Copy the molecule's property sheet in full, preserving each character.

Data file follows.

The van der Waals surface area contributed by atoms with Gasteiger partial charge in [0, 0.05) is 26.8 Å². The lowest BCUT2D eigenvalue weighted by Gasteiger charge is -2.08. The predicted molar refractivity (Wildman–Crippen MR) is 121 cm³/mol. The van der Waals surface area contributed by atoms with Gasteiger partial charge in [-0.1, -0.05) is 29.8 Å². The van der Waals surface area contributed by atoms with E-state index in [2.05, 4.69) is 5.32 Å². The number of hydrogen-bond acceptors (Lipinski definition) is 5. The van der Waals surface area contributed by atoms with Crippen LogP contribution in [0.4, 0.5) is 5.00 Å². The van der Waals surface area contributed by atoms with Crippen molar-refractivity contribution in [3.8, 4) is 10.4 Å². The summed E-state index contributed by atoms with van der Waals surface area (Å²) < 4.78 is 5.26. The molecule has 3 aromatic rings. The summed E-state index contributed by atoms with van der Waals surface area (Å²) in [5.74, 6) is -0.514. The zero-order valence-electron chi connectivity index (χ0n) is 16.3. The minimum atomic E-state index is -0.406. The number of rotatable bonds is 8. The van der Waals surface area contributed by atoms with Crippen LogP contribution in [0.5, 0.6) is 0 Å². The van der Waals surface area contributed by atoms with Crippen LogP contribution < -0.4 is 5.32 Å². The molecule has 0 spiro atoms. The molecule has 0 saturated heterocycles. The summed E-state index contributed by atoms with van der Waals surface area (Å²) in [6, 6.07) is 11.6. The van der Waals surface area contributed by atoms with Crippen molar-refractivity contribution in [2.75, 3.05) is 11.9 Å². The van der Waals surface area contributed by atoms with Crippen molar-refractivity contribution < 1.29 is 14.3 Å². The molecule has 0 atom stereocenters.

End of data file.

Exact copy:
The van der Waals surface area contributed by atoms with Gasteiger partial charge in [0, 0.05) is 26.8 Å². The lowest BCUT2D eigenvalue weighted by Gasteiger charge is -2.08. The predicted molar refractivity (Wildman–Crippen MR) is 121 cm³/mol. The van der Waals surface area contributed by atoms with Gasteiger partial charge in [-0.1, -0.05) is 29.8 Å². The van der Waals surface area contributed by atoms with E-state index in [2.05, 4.69) is 5.32 Å². The number of hydrogen-bond acceptors (Lipinski definition) is 5. The van der Waals surface area contributed by atoms with Crippen LogP contribution in [0.4, 0.5) is 5.00 Å². The van der Waals surface area contributed by atoms with Crippen molar-refractivity contribution in [3.8, 4) is 10.4 Å². The summed E-state index contributed by atoms with van der Waals surface area (Å²) < 4.78 is 5.26. The molecule has 3 aromatic rings. The summed E-state index contributed by atoms with van der Waals surface area (Å²) in [5.74, 6) is -0.514. The zero-order valence-electron chi connectivity index (χ0n) is 16.3. The minimum atomic E-state index is -0.406. The number of rotatable bonds is 8. The van der Waals surface area contributed by atoms with Crippen LogP contribution in [0.5, 0.6) is 0 Å². The van der Waals surface area contributed by atoms with Crippen LogP contribution < -0.4 is 5.32 Å². The molecule has 0 spiro atoms. The molecule has 0 saturated heterocycles. The summed E-state index contributed by atoms with van der Waals surface area (Å²) in [6, 6.07) is 11.6. The van der Waals surface area contributed by atoms with Crippen molar-refractivity contribution in [2.75, 3.05) is 11.9 Å². The van der Waals surface area contributed by atoms with Crippen molar-refractivity contribution < 1.29 is 14.3 Å². The molecule has 0 atom stereocenters.